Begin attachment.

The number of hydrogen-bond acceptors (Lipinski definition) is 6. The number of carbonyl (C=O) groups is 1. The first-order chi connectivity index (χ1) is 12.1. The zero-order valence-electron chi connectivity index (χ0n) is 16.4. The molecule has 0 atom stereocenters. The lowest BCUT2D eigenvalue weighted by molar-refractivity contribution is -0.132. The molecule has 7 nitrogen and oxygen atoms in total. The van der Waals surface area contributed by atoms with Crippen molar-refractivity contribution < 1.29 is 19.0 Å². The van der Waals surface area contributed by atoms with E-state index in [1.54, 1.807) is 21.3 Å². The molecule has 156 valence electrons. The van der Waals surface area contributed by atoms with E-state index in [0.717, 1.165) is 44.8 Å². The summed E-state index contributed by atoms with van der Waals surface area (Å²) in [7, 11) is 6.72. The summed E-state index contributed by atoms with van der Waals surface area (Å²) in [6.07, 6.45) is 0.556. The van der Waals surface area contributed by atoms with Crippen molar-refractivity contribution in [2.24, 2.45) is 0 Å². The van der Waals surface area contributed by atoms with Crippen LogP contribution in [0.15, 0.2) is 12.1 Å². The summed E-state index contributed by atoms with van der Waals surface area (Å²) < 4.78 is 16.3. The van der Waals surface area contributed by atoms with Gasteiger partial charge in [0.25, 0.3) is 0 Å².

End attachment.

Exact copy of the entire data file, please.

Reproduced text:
The number of hydrogen-bond acceptors (Lipinski definition) is 6. The number of carbonyl (C=O) groups is 1. The first-order chi connectivity index (χ1) is 12.1. The zero-order valence-electron chi connectivity index (χ0n) is 16.4. The molecule has 0 atom stereocenters. The lowest BCUT2D eigenvalue weighted by molar-refractivity contribution is -0.132. The molecule has 7 nitrogen and oxygen atoms in total. The van der Waals surface area contributed by atoms with Crippen molar-refractivity contribution < 1.29 is 19.0 Å². The van der Waals surface area contributed by atoms with E-state index in [1.54, 1.807) is 21.3 Å². The molecule has 156 valence electrons. The van der Waals surface area contributed by atoms with E-state index in [0.717, 1.165) is 44.8 Å². The summed E-state index contributed by atoms with van der Waals surface area (Å²) in [7, 11) is 6.72. The summed E-state index contributed by atoms with van der Waals surface area (Å²) in [6.07, 6.45) is 0.556. The van der Waals surface area contributed by atoms with Crippen molar-refractivity contribution in [2.24, 2.45) is 0 Å². The van der Waals surface area contributed by atoms with Crippen LogP contribution in [0.15, 0.2) is 12.1 Å². The summed E-state index contributed by atoms with van der Waals surface area (Å²) < 4.78 is 16.3. The van der Waals surface area contributed by atoms with Gasteiger partial charge in [0.25, 0.3) is 0 Å².